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The Poet’s Freedom

A Notebook on Making

Why do we need new art? How free is the artist in making? And why is the artist, and particularly the poet, a figure of freedom in Western culture? The MacArthur Award–winning poet and critic Susan Stewart ponders these questions in The Poet’s Freedom. Through a series of evocative essays, she not only argues that freedom is necessary to making and is itself something made, but also shows how artists give rules to their practices and model a self-determination that might serve in other spheres of work.

Stewart traces the ideas of freedom and making through insightful readings of an array of Western philosophers and poets—Plato, Homer, Marx, Heidegger, Arendt, Dante, and Coleridge are among her key sources. She begins by considering the theme of making in the Hebrew Scriptures, examining their accountof a god who creates the world and leaves humans free to rearrange and reform the materials of nature. She goes on to follow the force of moods, sounds, rhythms, images, metrical rules, rhetorical traditions, the traps of the passions, and the nature of language in the cycle of making and remaking. Throughout the book she weaves the insight that the freedom to reverse any act of artistic making is as essential as the freedom to create.
 
A book about the pleasures of making and thinking as means of life, The Poet’s Freedom explores and celebrates the freedom of artists who, working under finite conditions, make considered choices and shape surprising consequences. This engaging and beautifully written notebook on making will attract anyone interested in the creation of art and literature.

320 pages | 6 x 9 | © 2011

Literature and Literary Criticism: General Criticism and Critical Theory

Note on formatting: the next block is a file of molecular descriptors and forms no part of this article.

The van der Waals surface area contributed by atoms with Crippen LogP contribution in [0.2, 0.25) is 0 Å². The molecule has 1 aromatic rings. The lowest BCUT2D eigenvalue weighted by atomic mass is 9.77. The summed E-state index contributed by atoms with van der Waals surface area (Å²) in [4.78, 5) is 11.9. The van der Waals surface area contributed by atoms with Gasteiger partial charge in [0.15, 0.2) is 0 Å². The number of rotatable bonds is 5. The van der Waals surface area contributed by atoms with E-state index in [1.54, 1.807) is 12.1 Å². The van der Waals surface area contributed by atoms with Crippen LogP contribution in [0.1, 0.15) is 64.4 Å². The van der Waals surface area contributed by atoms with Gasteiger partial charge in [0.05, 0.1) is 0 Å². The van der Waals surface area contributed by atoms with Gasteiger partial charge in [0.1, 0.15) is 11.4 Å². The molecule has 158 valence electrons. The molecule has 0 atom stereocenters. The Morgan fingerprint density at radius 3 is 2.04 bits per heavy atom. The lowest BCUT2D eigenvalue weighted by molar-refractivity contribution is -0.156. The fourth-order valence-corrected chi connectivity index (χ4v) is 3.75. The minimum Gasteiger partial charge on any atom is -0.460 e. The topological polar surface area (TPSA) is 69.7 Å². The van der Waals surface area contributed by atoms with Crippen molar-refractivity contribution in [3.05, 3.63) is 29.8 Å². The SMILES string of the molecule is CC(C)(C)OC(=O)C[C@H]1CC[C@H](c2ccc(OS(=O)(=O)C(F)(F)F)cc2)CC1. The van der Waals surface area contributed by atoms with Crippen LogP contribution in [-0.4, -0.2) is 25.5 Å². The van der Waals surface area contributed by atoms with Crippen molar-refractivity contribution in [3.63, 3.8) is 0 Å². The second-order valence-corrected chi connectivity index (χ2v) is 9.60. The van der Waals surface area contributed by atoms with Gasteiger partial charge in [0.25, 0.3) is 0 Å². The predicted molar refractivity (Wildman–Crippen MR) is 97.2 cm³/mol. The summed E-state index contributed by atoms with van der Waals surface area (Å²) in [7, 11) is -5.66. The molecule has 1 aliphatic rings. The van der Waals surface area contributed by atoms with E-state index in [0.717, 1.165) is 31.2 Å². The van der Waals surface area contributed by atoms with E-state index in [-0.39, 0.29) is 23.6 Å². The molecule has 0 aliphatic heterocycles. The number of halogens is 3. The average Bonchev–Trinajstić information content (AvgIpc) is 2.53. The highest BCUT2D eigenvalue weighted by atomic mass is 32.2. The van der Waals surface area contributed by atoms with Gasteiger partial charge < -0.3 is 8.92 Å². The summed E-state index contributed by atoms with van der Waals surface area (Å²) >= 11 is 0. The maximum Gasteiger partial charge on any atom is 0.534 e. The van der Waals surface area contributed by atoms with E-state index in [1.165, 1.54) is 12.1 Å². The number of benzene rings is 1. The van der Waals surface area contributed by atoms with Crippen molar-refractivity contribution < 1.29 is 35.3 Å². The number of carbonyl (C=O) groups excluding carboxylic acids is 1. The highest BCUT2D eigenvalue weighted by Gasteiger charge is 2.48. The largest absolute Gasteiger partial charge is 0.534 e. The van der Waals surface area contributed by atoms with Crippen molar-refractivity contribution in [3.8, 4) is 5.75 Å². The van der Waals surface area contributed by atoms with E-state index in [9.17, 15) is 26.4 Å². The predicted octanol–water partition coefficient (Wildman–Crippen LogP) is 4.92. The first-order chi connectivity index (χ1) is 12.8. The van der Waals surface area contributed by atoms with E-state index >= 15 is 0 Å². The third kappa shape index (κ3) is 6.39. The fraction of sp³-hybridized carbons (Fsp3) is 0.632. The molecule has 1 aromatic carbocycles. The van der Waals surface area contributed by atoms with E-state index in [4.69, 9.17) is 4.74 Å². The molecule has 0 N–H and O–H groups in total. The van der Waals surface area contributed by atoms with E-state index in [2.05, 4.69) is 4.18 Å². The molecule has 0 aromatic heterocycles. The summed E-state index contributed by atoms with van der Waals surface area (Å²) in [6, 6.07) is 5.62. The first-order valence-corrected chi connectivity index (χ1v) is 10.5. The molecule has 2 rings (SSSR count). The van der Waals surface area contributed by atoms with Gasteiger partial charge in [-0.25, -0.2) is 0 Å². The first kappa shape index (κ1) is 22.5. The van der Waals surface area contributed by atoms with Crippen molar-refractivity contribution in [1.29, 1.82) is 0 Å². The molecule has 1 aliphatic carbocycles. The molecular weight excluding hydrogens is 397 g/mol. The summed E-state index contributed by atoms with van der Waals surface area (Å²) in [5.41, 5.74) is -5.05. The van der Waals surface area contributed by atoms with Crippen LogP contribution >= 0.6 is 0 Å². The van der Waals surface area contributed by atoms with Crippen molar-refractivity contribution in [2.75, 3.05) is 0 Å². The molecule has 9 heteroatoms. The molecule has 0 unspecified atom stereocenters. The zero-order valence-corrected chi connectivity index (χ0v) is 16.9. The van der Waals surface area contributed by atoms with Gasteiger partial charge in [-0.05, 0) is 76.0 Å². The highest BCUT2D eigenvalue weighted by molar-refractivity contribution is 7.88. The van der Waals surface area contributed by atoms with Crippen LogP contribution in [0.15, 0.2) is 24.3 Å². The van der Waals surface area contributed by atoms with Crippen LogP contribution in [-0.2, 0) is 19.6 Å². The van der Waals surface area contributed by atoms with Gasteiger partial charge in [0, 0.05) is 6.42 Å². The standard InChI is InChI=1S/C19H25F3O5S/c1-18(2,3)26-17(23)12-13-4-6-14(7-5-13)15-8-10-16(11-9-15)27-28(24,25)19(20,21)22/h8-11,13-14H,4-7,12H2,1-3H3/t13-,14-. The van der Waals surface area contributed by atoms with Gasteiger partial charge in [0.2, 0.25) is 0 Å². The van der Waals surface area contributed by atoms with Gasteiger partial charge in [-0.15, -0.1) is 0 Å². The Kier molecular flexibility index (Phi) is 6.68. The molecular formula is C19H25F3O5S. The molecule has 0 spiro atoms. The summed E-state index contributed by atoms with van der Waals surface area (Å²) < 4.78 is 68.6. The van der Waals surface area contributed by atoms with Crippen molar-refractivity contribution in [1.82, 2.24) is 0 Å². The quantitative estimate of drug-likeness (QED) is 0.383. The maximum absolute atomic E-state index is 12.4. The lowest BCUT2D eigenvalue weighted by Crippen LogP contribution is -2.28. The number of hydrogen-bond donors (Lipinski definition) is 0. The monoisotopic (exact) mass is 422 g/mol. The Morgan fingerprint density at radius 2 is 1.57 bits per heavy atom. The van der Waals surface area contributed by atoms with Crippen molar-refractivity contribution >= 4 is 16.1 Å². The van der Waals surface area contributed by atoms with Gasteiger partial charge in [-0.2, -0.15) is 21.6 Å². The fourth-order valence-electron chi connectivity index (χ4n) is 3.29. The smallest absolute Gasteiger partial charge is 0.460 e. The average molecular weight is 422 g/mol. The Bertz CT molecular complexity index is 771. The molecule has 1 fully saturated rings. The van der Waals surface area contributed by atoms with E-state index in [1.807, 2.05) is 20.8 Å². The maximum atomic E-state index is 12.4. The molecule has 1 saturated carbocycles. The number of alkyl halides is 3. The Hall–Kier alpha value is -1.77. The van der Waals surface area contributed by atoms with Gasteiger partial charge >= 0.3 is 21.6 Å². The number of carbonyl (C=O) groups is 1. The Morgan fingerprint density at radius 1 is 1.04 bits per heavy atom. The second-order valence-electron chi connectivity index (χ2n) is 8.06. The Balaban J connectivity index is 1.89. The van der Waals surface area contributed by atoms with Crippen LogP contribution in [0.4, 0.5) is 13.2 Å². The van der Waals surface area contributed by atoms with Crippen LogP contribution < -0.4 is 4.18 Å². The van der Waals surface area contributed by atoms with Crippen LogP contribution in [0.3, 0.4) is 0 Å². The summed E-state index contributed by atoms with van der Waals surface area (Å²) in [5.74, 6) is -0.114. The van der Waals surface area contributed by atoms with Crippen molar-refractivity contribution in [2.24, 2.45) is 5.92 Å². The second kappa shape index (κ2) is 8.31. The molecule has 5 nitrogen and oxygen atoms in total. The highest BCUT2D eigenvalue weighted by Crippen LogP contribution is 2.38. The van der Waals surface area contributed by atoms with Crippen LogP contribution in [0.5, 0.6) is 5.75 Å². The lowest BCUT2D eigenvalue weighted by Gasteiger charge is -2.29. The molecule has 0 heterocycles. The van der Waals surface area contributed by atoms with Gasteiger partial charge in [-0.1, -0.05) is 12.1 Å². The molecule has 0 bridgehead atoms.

Reviews

“Scholarly yet maverick, patiently constructed yet risk-taking, her work constantly surprises.”

John Kinsella | Guardian

“Susan Stewart may be our best contemporary thinker on poetry. . . . She writes criticism with the grace of a poet, and poetry with a strong logos underlying its lyrical surface. Both are haunted by a feel for our unknowable, primordial being, and this is no doubt what gives her work its abyssal power.”

Ange Mlinko | Los Angeles Review of Books

“Readers interested primarily in the philosophy of art will especially enjoy the first half of the book; those looking for more practical criticism will enjoy Stewart’s inspired readings of specific poems by Wallace Stevens, John Skelton, and Emily Dickinson.”

Choice

Table of Contents

Acknowledgments
On the Method of This “Notebook”
A Sand Castle

1  Beginning 
I The Freedom of the Maker 
II The Creator in Genesis 

2  Praising 
I The Thought of Thankfulness 
II The Birth of a New Song 

3  Freedom from Mood 
I A Sympathetic Nature 
II Metaphor and Music 

4 Freedom from Imagination 
 I Composing Anxiety 
 II The Free Work of Symbols 

5 Forming 
 I Ovid’s Contests of Making 
 II Forming as Knowing 
 III Gathering toward Abstraction 

6 Rhyming 
 I Rhyme’s Opening 
 II How Rhymes Rhyme 

7 Meeting 
 I A Freedom of Association 
 II The Visitors 

8 Persons as Makers
 I Conditions of Making
 II Production and Reproduction 
III The Self’s Materials and the Person’s Reception 

The Sand Castle 

Endnotes 
Works Cited
Index

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